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Manikkavaasakar's history translation - 3rd and final part (continuation of previous posts 1and 2)

Continuation of part 1 and 2

Separation from the Guru

Vaathavooradigal rejoined his guru and was happy in the company of devotees. The Lord who came as the imparter (guru) of wisdom, informed them of his intention to move back to Kayilai and asked them to continue to be contented. The disciples were however very sad and could not bear to be separated from their guru. On seeing that, the Guru asked them to create an alter under the Kuruntha tree and invoke His feet and continue to perform worship. Out of grace He said ‘there will come a day when a fireball will appear in the temple tank (pond) and all of you can immerse in it and reach me’. To those who tried to follow Him, He restrained them and proceeded to Kayilai. Thiruvaathavoorar continued to follow him, after a while the Guru uttered thus ‘Please do not follow me, go to the blessed town of Utthara kosa mangai and acquire the eight siddis(power), worship at Thirukazhu kundram and other shrines alike and arrive at Thillai.’ So Manivaasakar established a shrine under the Kuruntha tree of Thirup perunthurai and he and the other devotees continued to worship the divine feet of the Lord there.

Pilgrimage

In the days Manivaasakar was soaking in the bliss of Shivam, he composed the following hymns in veneration, pouring forth divine utterances and continued to stay in Thirup perunthurai in the company of devotees 1. Sivapuraanam starting with Namacchivaaya vaazhga, 2. Atputhap patthu, 3. Adhisayap patthu, 4. Kuzhaittha patthu, 5. Sennip patthu, 6. Aasaip patthu, 7. Vaazhaap patthu, 8. Adaikkalap patthu, 9 Setthilaa patthu, 10. Punarchip patthu, 11.Arut patthu, 12. Thiruvaarthai, 13. Enaap pathigam, 14. Thiruvenbaa(inclusive of four Vedas?), 15. Thirup palliezhuchi, 16. Thiruvesaravu, 17. Aanandha maalai, 18. Uyirunnip patthu, 19. Pirarthanip patthu, 20. Thirup paandip pathigam.

As promised one day a flame appeared in the temple pond. All the devotees immersed in it chanting the sacred five letters of Shiva. The Lord appeared along with the universal mother on the vehicle of the sacred nandi granting grace to all. All the immersed devotees transformed into the ganas or attendants of Shiva. Manivaasakar was in deep yogic contemplation of Shiva under the shade of the Kondrai tree. Realising what happened through his yogic powers; he was saddened by the loss of the devotees and started crying at the shrine of the sacred feet. He prayed with the garland of poems he composed called 21.Thirucchathakam.

He then moved to Utthara kosa mangai as instructed by the grace of his guru and became worried since he could not find his guru and sang the 22. Neetthal vinnappam. The Lord then revealed his vision as the one seated under the Kuruntha tree at Thirup perunthurai. Manivaasakar was overjoyed by the vision then went on to acquire all the eight powers. He then went on a pilgrimage, crossed the Paandya kingdom and arrived at Thiruvidai maruthoor belonging to the Chozha kingdom. He venerated the Lord who is there as honey of bliss, imbibing his grace, he moved to Thiruvaaroor where he worshipped the Lord of the hill and sang 23. Thirup pulambbal. Then he travelled to Seekazhi and revered the Lord Thoniappar and sang 24. Pidittha patthu in praise. Onwards from Chozha naadu he venerated the Lord as the moved through Thirumuthu kundram, Thiruvennai nallur etc and arrived at Thiruvennaamalai. He was again blessed with the vision of the one seated under the Kuruntha tree at Thirup perunthurai. Manivaasakar prostrated at the vision and continued to stay in the holy town for many days.

In Thiruvennaamalai

While he stayed there it soon became Markazhi-December. Starting ten days before Thiruvaathirai the star of Shiva, he observed how young maidens were waking their friends up early in the morning to bath and leave for the temple for prayers, imagining himself in the role of a young maiden waking up her friends for worship, he composed 25. Thiruvempaavai and then sang the hymn 26. Thiruvammaanai in the role of the young maidens playing ammaanai.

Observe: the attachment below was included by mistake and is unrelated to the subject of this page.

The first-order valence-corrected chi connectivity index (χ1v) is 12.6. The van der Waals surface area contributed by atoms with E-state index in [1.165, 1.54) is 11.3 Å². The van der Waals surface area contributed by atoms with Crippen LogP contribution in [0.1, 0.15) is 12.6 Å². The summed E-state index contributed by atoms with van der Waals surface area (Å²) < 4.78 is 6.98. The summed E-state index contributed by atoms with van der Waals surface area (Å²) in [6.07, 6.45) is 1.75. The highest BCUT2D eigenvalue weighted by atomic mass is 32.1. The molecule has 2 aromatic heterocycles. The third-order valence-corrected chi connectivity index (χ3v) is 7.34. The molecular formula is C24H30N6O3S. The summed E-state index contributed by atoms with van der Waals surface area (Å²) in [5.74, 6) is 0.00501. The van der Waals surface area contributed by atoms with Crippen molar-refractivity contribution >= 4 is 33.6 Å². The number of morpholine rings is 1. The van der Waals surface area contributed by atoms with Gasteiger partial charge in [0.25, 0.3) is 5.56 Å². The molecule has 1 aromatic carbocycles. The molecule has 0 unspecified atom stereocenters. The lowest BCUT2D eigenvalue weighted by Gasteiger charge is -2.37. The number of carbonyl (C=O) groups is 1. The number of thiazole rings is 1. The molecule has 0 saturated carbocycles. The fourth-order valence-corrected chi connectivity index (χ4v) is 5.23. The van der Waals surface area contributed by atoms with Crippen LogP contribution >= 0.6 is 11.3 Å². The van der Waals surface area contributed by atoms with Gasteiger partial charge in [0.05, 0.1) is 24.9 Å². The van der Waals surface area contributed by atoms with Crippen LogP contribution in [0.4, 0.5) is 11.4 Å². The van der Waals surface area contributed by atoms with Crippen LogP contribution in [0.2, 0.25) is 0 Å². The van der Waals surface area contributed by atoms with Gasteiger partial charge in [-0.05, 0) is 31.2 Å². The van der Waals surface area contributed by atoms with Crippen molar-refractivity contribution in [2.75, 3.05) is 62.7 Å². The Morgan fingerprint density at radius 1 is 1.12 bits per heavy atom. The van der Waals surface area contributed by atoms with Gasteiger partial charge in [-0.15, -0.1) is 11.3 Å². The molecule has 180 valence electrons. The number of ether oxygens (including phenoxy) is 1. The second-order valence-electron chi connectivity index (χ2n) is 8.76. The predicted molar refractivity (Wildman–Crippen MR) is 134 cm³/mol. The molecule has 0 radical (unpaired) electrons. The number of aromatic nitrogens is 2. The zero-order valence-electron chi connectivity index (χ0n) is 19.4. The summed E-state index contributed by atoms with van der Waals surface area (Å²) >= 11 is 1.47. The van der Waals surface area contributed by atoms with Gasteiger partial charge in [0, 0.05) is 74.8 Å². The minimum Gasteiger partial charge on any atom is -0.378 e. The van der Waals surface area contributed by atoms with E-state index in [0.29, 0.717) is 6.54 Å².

Revelation of Chidambaram

Moving from Annamalai he went to Kanchipuram venerated the Lord there and arrived at Thiruk kazhukundram and sang the 27. Thiruk kazhukundrap pathigam. He was again blessed with the vision of the Guru seated under the Kuruntha tree. He then moved to Thiruthillai and as he entered the town limit he venerated the God therein. Thillai seemed like Shivalokam the land of Shiva. Manivaasakar walked into the town and entered the Holy temple through the northern entrance. He bathed in the shivaganga and proceeded to pay salutations to the dancing God of bliss Nadarajah in the chitsaba-hall. He was overcome with emotion and shed tears in deep devotion and prayed in boundless love. Seeing the Lord who came as the guru, now in the chitt ambalam, in boundless joy he sang 28. Kanda patthu in praise. He continued to stay in a pilgrim’s rest house to the south of Thillai and continued to gaze at the dance of bliss of Ambalavaanan with reverence. He also went to worship at the temples of Thiruppuleecchuram and Thirunaagecchuram and returned to Thillai. He composed further hymns in Thillai such as 29. Kulaap patthu, 30.Koyil Thiruppathikam, 31. Koyil Mootha Thiruppathikam, 32. Keerthi thiruagaval, 33. Thiruvandap paguthi, 34. Pottri thiruagaval, 35.Thiruch potrchunnam, 36. Thirutthellenam, 37. Thiruvunthiyaar, 38. Thirutthol nokkam, 39. Thirupoovalli, 40. Thirupponoosal, 41. Annaippathu, 42. Thirukkothumbi, 43. Kuyil patthu, 44. Thirutthasaangam, 45. Acchappathu.

Debate with the Buddists

When Manivaasakar was residing in Thillai, a devotee of Shiva visited the land of Eezham(SriLanka called thus then). That devotee was in the habit of repeating the holy names Sembonnambalam, Thiruvambalam and Thirucchitrambalam incessantly. Buddism was on the rise in Eezham. People reported the behaviour of the Shiva devotee to the King upon which the king summoned him to court. The devotee arrived at court repeating the holy names and sat in court. In surprise the king asked him about the meaning of the holy names and the devotee explained the significance of the hallowed names and that even if the wicked uttered it once with true devotion straight from the heart, it will provide the benefit of chanting the five syllables of Shiva 21600 times and went further to explain the greatness of the Lord of Thillai. The Buddist monk got annoyed on hearing this and questioned, Is there a God other than Budda who gave us the Thiripedagam ? He vowed to win over Saivaism and establish that Budda is the true God and left for Thillai. The King along with his mute daughter decided to visit Thillai too. On arrival at the Temple in Thillai, the king and others sat in a hall in the temple precinct. One guard approached them to let them know that non Hindus were not allowed to sit there. The Buddist guru replied ‘we have come to win over your religion and establish ours here’. This reached the ears of the Brahmins of Thillai, who in turn let the king know of this disturbing situation. That night the brahmins of Thillai fretted as to how to win over the Buddists and went to sleep after worshipping the Lord of Thillai with a heavy heart. The cosmic dancer, Natarajah appeared in their dreams, letting them know that his devotee Vaathavooran who is present south of Thillai soaked in devotion to Shiva, would win any debate thus to cease worrying and to enlist his help to defeat the buddists. The next morning the Brahmins started narrating their dreams to each other and found that they all had the same dream. They marveled at the divine grace and together went to the holy place that Manivaasakar was staying and explained that the Eezha king and clergy have come to defeat the Saiva tradition and establish the Budda religion and requested him to win the debate against the Buddists and make Saivaism secure.